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      A longitudinal investigation of workplace bullying, basic need satisfaction, and employee functioning.

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          Abstract

          Drawing on self-determination theory, this study proposes and tests a model investigating the role of basic psychological need satisfaction in relation to workplace bullying and employee functioning (burnout, work engagement, and turnover intention). For this study, data were collected at 2 time points, over a 12-month period, from a sample of 699 nurses. The results from cross-lagged analyses support the proposed model. Results show that workplace bullying thwarts the satisfaction of employees' basic psychological needs and fosters burnout 12 months later. In addition, when taking into account the cross-lagged effect of workplace bullying on employee functioning, basic need satisfaction fosters work engagement and hinders turnover intention over time. Implications for workplace bullying research and managerial practices are discussed.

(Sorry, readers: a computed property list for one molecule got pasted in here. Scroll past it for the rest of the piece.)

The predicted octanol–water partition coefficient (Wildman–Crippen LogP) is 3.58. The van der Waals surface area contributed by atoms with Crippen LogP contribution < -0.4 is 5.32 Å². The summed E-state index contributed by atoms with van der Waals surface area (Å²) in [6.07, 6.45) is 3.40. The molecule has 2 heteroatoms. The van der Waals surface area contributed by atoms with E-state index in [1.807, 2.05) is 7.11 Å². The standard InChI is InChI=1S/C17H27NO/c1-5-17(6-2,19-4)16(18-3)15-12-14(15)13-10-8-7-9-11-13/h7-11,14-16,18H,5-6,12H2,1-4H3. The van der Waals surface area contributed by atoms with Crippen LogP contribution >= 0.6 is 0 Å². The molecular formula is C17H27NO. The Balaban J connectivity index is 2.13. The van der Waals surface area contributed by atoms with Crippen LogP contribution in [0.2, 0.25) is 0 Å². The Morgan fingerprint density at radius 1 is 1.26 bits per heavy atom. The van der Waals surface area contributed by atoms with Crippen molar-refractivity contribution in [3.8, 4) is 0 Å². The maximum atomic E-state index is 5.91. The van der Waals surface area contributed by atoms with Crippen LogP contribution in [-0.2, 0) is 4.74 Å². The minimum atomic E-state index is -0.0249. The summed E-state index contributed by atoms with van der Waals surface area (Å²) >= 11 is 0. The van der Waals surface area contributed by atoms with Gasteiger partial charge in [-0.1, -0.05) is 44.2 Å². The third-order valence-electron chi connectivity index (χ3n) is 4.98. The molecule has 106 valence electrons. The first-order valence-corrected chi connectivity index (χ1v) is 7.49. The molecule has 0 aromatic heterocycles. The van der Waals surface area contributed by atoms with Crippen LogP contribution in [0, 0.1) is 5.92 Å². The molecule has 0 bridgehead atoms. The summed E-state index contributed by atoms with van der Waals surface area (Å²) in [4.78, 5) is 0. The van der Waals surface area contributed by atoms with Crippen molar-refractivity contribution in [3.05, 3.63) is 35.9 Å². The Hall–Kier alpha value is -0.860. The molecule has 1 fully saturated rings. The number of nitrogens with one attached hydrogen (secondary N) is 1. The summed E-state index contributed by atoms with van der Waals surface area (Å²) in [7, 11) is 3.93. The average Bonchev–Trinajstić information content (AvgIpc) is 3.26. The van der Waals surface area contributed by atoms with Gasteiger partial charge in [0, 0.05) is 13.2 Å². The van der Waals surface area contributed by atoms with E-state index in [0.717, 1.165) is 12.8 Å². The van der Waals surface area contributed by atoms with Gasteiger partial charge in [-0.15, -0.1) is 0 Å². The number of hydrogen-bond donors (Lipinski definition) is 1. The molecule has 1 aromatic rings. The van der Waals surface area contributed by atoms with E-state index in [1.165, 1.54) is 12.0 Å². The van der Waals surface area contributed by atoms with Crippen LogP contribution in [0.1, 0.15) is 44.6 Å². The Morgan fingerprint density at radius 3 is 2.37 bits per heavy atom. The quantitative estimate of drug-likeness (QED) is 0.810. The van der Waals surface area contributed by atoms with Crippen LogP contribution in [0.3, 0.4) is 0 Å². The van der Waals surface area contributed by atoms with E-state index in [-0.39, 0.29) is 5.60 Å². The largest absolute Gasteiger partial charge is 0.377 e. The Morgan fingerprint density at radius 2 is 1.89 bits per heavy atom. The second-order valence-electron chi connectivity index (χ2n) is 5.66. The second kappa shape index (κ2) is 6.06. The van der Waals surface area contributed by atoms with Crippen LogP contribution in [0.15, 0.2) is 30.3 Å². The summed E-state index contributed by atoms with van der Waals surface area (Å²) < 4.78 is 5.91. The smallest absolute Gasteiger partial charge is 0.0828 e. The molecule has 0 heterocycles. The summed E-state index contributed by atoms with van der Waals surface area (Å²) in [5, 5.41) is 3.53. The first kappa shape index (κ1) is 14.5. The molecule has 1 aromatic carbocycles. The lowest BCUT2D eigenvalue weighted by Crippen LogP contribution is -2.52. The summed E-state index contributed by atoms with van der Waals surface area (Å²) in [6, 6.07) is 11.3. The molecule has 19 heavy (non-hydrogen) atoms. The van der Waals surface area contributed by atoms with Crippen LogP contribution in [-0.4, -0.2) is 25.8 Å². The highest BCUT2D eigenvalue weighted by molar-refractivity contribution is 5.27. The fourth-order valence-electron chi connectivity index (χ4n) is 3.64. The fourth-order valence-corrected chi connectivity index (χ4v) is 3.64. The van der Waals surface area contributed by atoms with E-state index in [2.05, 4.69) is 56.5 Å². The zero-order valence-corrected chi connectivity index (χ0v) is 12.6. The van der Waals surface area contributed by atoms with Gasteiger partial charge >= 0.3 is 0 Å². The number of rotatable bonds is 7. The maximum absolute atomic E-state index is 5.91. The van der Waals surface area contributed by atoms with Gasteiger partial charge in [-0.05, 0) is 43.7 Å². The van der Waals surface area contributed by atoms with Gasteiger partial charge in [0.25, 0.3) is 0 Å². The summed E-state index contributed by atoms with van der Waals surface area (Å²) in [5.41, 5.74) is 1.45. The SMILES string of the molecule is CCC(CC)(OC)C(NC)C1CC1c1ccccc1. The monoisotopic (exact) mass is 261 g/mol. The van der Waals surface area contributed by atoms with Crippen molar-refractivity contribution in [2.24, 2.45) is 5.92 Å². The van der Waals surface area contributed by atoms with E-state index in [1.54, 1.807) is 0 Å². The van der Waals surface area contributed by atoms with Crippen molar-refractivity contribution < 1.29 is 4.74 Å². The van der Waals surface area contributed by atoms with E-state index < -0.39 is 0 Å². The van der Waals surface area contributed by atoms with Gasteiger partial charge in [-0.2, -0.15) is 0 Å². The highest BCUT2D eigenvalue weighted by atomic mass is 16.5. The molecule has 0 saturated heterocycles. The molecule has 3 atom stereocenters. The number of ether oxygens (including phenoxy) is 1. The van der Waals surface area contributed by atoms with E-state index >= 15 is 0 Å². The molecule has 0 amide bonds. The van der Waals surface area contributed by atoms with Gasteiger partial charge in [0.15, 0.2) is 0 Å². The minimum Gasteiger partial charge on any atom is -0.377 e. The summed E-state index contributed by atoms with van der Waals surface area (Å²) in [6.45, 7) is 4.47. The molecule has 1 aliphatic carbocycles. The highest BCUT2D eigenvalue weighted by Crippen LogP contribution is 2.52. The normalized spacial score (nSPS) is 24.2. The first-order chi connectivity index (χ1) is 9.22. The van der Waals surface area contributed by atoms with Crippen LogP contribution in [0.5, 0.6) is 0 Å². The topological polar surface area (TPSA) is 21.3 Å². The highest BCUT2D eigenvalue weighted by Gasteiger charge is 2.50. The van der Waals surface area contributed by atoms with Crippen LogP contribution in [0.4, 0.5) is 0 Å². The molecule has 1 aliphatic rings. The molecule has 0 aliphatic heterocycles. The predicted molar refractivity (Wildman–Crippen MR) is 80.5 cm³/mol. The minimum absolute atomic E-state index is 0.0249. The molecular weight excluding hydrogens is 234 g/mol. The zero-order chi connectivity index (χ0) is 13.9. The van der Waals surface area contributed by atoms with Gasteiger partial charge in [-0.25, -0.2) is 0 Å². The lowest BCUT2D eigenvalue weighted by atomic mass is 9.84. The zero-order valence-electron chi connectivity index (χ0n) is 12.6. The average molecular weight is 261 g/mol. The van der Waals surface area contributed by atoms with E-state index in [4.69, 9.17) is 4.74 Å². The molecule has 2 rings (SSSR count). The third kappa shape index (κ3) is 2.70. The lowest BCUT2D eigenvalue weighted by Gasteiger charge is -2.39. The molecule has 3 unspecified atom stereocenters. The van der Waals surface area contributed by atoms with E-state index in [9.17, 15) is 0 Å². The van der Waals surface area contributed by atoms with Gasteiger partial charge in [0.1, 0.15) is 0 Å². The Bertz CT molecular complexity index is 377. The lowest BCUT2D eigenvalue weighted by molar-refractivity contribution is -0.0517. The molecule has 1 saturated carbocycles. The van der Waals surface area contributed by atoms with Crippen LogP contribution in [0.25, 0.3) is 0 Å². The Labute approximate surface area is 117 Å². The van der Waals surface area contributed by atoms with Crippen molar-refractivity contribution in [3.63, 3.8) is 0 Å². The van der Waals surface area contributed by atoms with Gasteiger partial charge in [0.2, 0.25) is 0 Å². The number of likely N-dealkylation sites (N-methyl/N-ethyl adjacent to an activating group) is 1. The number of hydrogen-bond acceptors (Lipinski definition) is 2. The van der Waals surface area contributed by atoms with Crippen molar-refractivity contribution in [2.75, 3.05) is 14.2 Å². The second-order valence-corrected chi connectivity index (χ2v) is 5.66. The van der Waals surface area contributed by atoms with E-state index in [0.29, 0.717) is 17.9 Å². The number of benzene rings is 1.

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          Author and article information

          Journal
          Journal of Occupational Health Psychology
          Journal of Occupational Health Psychology
          American Psychological Association (APA)
          1939-1307
          1076-8998
          2015
          2015
          : 20
          : 1
          : 105-116
          Article
          10.1037/a0037726
          25151460
          © 2015
          Product

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